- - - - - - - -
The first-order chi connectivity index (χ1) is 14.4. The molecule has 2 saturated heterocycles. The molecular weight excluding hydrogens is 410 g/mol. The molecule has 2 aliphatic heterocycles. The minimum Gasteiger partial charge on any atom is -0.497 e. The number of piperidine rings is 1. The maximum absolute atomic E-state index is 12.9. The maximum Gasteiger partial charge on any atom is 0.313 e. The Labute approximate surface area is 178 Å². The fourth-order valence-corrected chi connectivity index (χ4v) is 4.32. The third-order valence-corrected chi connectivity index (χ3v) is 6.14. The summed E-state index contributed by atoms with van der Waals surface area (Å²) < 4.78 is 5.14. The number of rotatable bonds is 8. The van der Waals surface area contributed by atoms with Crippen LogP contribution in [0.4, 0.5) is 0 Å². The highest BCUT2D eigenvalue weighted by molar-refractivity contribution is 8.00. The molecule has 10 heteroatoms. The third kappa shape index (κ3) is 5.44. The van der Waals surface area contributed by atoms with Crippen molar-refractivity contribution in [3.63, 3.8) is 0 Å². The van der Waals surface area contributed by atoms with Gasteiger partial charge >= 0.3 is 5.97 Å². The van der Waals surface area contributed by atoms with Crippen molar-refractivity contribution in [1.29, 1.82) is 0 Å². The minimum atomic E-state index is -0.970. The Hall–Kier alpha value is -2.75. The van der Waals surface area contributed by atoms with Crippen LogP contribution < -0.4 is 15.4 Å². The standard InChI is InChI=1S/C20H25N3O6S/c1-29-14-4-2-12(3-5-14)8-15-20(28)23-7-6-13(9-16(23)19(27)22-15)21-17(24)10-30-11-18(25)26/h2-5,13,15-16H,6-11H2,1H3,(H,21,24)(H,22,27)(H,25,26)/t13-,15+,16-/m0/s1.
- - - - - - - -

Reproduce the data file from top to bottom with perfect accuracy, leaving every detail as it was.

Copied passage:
The first-order chi connectivity index (χ1) is 14.4. The molecule has 2 saturated heterocycles. The molecular weight excluding hydrogens is 410 g/mol. The molecule has 2 aliphatic heterocycles. The minimum Gasteiger partial charge on any atom is -0.497 e. The number of piperidine rings is 1. The maximum absolute atomic E-state index is 12.9. The maximum Gasteiger partial charge on any atom is 0.313 e. The Labute approximate surface area is 178 Å². The fourth-order valence-corrected chi connectivity index (χ4v) is 4.32. The third-order valence-corrected chi connectivity index (χ3v) is 6.14. The summed E-state index contributed by atoms with van der Waals surface area (Å²) < 4.78 is 5.14. The number of rotatable bonds is 8. The van der Waals surface area contributed by atoms with Crippen LogP contribution in [0.4, 0.5) is 0 Å². The highest BCUT2D eigenvalue weighted by molar-refractivity contribution is 8.00. The molecule has 10 heteroatoms. The third kappa shape index (κ3) is 5.44. The van der Waals surface area contributed by atoms with Crippen molar-refractivity contribution in [3.63, 3.8) is 0 Å². The van der Waals surface area contributed by atoms with Gasteiger partial charge >= 0.3 is 5.97 Å². The van der Waals surface area contributed by atoms with Crippen molar-refractivity contribution in [1.29, 1.82) is 0 Å². The minimum atomic E-state index is -0.970. The Hall–Kier alpha value is -2.75. The van der Waals surface area contributed by atoms with Crippen LogP contribution < -0.4 is 15.4 Å². The standard InChI is InChI=1S/C20H25N3O6S/c1-29-14-4-2-12(3-5-14)8-15-20(28)23-7-6-13(9-16(23)19(27)22-15)21-17(24)10-30-11-18(25)26/h2-5,13,15-16H,6-11H2,1H3,(H,21,24)(H,22,27)(H,25,26)/t13-,15+,16-/m0/s1.